Ezekiel Cornell Arrests the Mayor of New York
Ezekiel Cornell was a Rhode Island Patriot who served honorably in the American Revolution.
Early in the war, Cornell was asked to arrest a very powerful person...the Mayor of New York.
Ezekiel Cornell came from an extremely modest background in Scituate, Rhode Island. He received a basic public education, the type of which was only available in a few places in the colonies.
Cornell began his career as a mechanic, which during his day simply meant he was a skill worker. Despite this not being a ‘gentleman’s’ occupation, Ezekiel became popular and trusted in his community.
In the 1760’s, Cornell was elected to attend town meetings, sitting as moderator (AKA chairman) several times. In his late 30’s, he began attending the Rhode Island General Assembly.
Just as things began to turn towards Revolution, Ezekiel was commissioned as a Colonel in the Colonial Militia.
After the Battle of Lexington and Concord, Cornell was promoted to Lieutenant Colonel and left to assist in the Siege of Boston. When George Washington arrived, Cornell was absorbed into the Continental Army.
Next, Ezekiel was sent to Long Island. While most of the Continentals went to New York City and Brooklyn, Cornell was stationed in Hempstead. This part of Queens County (modern day Nassau County) was full of Loyalists. Cornell’s job was to reduce their enthusiasm to help the British by finding and arresting them.
Ezekiel took over St. George’s Episcopal Church for his headquarters. He famously forbit the members to pray for the King and Britain in addition to using the sacrament table for his troops to dine at.
Arresting the Mayor
Shortly after Cornell’s arrival in Hempstead, a plot was discovered to assassinate Washington.
Thomas Hickey, a member of Washington’s Life Guards, was the main perpetrator. He was taken as a prisoner and soon revealed his comrades. One of these people was David Mathews, the Mayor of New York City.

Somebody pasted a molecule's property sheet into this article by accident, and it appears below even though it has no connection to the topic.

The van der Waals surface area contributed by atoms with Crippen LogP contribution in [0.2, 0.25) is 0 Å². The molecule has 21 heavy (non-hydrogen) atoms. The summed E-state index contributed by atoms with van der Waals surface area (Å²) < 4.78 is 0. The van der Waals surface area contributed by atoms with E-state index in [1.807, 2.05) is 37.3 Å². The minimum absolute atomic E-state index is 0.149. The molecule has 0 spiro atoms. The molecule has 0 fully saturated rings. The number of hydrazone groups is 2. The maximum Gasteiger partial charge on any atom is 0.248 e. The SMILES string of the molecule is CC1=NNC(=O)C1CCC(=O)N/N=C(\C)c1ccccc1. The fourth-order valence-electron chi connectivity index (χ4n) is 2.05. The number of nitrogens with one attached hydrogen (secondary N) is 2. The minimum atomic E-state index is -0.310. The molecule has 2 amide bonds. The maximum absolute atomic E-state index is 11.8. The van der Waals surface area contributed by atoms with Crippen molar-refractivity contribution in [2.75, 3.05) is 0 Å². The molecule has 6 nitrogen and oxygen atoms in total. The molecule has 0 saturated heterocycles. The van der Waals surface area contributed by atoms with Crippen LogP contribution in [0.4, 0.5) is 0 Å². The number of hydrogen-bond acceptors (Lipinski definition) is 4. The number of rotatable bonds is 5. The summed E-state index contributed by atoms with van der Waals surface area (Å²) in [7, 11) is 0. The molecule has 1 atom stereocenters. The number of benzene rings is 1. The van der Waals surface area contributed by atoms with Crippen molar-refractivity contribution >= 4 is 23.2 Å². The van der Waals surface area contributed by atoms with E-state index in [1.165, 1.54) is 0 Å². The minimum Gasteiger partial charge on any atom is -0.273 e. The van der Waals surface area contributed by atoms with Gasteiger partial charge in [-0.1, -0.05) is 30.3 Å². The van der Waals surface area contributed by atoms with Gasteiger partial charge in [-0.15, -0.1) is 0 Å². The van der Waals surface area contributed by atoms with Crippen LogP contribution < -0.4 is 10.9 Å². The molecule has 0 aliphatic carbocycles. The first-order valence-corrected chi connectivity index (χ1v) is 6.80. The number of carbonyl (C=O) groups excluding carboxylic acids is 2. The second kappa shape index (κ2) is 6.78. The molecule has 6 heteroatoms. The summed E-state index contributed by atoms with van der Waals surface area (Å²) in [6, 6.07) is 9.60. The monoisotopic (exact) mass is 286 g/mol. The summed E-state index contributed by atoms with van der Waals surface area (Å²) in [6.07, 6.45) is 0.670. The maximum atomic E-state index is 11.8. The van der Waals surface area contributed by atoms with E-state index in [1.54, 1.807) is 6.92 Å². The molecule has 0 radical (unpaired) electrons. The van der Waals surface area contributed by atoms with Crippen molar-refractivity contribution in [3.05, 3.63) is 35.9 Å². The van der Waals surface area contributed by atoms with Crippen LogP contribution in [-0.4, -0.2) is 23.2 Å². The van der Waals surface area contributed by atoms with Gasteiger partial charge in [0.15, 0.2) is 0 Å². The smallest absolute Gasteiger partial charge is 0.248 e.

Cornell was ordered by Major General Nathaniel Greene to arrest Mathews.
On June 22, 1776, less than two weeks before the United States declared independence, Ezekiel Cornell arrested the Mayor of New York.
Mathews was tried and convicted of treason. He was sent to Connecticut to await execution. Unfortunately, his parole was lenient, and he escaped, returning to New York and continuing as Mayor in the (now British controlled) city until the end of the war.
Ezekiel Cornel would soon thereafter be promoted to Deputy Adjutant General of the Continental Army, a position in which he assisted in the administration duties necessary to run a military force.
The following year, Cornell received the title of Brigadier General. He was now one of the primary leaders of all Rhode Island troops.
This gave him a large role in the important, if not successful, Battle of Rhode Island.
Completing five years of warfare, Ezekiel Cornell resigned from the Continental Army.
His time serving his country was not done, however. Cornell was elected by his State to represent them as a delegate to the Continental Congress.
Cornell spent two years in Congress, including being present for the creation of the Confederation Congress. This was the new name given to the Continental Congress when the Articles of Confederation took effect.
Ezekiel Cornell played an active role in the American Revolution. Although he came from humble beginnings, Cornell became one of the most important military leaders from the State of Rhode Island. His most notable moment may have been the arrest of the Mayor of New York, but his contribution to the administration and execution of the Continental Army should not be overlooked.
If you would like to learn more about the plot to kill Washington, pick up a copy of 'The Plot to Kill Washington' by Brad Meltzer. It's a real nail biter (even though we already know Washington survives). Links on this site go to Amazon, our affiliate, and support the site at no additional cost.
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